Your turn. There are two skill builder exercises in this lecture. One on Tables alone and one on Tabs and Tables. As I stated numerous times, 'Learning is not a Spectator Sport'! Let me see what you have absorbed from these lectures. Please send them to me and I will give you feedback. Good luck! (supplemental materials available)
This lecture goes over everything we completed in the Tables section. Review this and take notes because another skill builder is coming up, and there are two! Yikes!
Did you ever wonder how Word knew to go to the next page? It is all automatic, of course it is counting the lines. Word does not know how to read, however. It will split headings and text, tables, tabulation problems, etc. You must control where Word breaks to a new page. This lecture will show you how to do that. (supplemental materials available)
Lecture 31 was a long lecture, so this lecture will recap how to use page breaks and manual page breaks, and most importantly, why we need to control where a page ends and begins.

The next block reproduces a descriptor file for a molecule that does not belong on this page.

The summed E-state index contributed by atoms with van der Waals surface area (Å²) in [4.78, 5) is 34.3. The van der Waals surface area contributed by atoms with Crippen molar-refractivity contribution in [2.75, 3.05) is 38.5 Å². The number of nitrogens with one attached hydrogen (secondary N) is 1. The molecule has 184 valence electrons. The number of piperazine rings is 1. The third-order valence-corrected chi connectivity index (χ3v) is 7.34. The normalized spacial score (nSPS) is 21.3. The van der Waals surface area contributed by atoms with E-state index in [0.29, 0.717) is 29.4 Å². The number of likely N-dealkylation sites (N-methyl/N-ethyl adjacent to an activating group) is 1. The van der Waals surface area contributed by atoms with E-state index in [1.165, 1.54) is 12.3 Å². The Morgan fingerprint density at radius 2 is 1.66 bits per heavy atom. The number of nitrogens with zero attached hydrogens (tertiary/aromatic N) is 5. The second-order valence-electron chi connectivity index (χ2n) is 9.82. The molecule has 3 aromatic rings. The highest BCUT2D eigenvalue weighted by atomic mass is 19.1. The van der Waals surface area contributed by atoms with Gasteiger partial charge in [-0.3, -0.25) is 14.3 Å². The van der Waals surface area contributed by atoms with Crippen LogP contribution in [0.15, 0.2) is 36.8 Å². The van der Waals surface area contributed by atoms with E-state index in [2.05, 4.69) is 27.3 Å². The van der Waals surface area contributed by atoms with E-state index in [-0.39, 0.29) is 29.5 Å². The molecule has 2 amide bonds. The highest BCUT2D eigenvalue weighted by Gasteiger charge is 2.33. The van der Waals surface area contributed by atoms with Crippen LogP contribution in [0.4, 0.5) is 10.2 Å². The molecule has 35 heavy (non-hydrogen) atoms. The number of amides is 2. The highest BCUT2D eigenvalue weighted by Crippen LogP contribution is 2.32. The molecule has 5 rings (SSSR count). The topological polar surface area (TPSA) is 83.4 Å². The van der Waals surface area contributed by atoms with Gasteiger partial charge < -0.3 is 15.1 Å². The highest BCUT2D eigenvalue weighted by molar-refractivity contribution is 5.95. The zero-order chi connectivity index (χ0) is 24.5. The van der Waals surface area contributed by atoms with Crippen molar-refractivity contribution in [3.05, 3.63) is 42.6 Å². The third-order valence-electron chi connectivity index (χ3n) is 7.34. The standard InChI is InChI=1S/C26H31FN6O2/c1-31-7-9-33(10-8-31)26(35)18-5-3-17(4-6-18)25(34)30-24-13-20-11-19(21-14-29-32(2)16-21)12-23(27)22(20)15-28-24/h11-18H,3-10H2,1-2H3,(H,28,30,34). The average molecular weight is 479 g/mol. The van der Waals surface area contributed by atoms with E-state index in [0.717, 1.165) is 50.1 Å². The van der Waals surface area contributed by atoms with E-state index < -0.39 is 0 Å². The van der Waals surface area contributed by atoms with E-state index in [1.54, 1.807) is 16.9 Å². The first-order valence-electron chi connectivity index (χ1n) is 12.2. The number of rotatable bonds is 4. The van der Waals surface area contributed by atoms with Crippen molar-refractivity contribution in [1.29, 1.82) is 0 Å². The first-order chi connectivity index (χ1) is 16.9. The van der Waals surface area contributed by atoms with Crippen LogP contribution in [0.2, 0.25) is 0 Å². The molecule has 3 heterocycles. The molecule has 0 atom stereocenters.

As a business educator since 1974, I bring teaching experience in high school, the business sector, community college and higher education. Holding a Bachelor and Master degree in Business Education assists in my expertise in teaching at all of the aforementioned venues. In the high school setting I taught everything from typing to shorthand (yes, I’m that old!), Business English, Business Math, Computer Applications, COBOL programming and much more. Since the early 1990’s I transitioned secretaries in the business sector from the computer into DOS, then from DOS into Windows. I created my own manuals and held workshops in WordPerfect, dBase III Plus, Lotus 1‑2‑3, Microsoft Works, Microsoft Access, Excel and Word. My Community College experience was in the secretarial field as well, teaching Office Machines. Currently I am teaching the Microsoft Office products and Computer Literacy in higher education. I have numerous published peer-reviewed publications in State, National and International Conferences. I began my interest in teaching at a distance in 2005, developing a course for my university called ‘Geeks Bearing Gifts’. It was a senior synthesis course and very popular. To prepare myself to teach online, I first took an online class, to get the student perspective. I then took a course at Penn State’s World Campus entitled ‘Introduction to Distance Education’. Following that I continued my professional development in the pedagogy (or shall I say ‘andragogy’) of teaching at a distance by taking a course at Clarion University of Pennsylvania titled ‘Media Strategies in Distance Communication’, and one at Millersville University of Pennsylvanian titled ‘The Dark Side of the Internet’. I continue my interest in teaching online by being a part of the Sloan Consortium (one of my papers was published at their 2011 annual conference). I am also a member of the Magna Publications group which has great articles and webinars for which I attend to further advance my teaching skills at a distance. I am a hands-on instructor. This is paramount in learning at a distance, as student-to-instructor interaction is essential to the learning of the student. Lastly, I feel that instructors should never do for students what they can do for themselves. It was legendary University of California, Los Angeles basketball coach John Wooden (1997) who wrote: “Why can’t we realize that it only weakens those we want to help when we do things for them that they could do for themselves?” (p. 15, as cited in Gabriel, 2008, p. 22). This does not mean we ‘present’ a lesson and let the student learn on their own; quite the contrary, we ‘teach’ the lesson, and let the student discover the material through discussions or projects. I believe in learner-centered teaching, active learning and formative assessment as these allow the student to practice what they are learning. That is why I explain several times in my lectures that it is best to interactively work with my lectures. Skill builder exercises are available for students to evaluate his/her comprehension of the material. The bottom line is I really enjoy teaching online and would like to be a part of the Udemy premium instructors.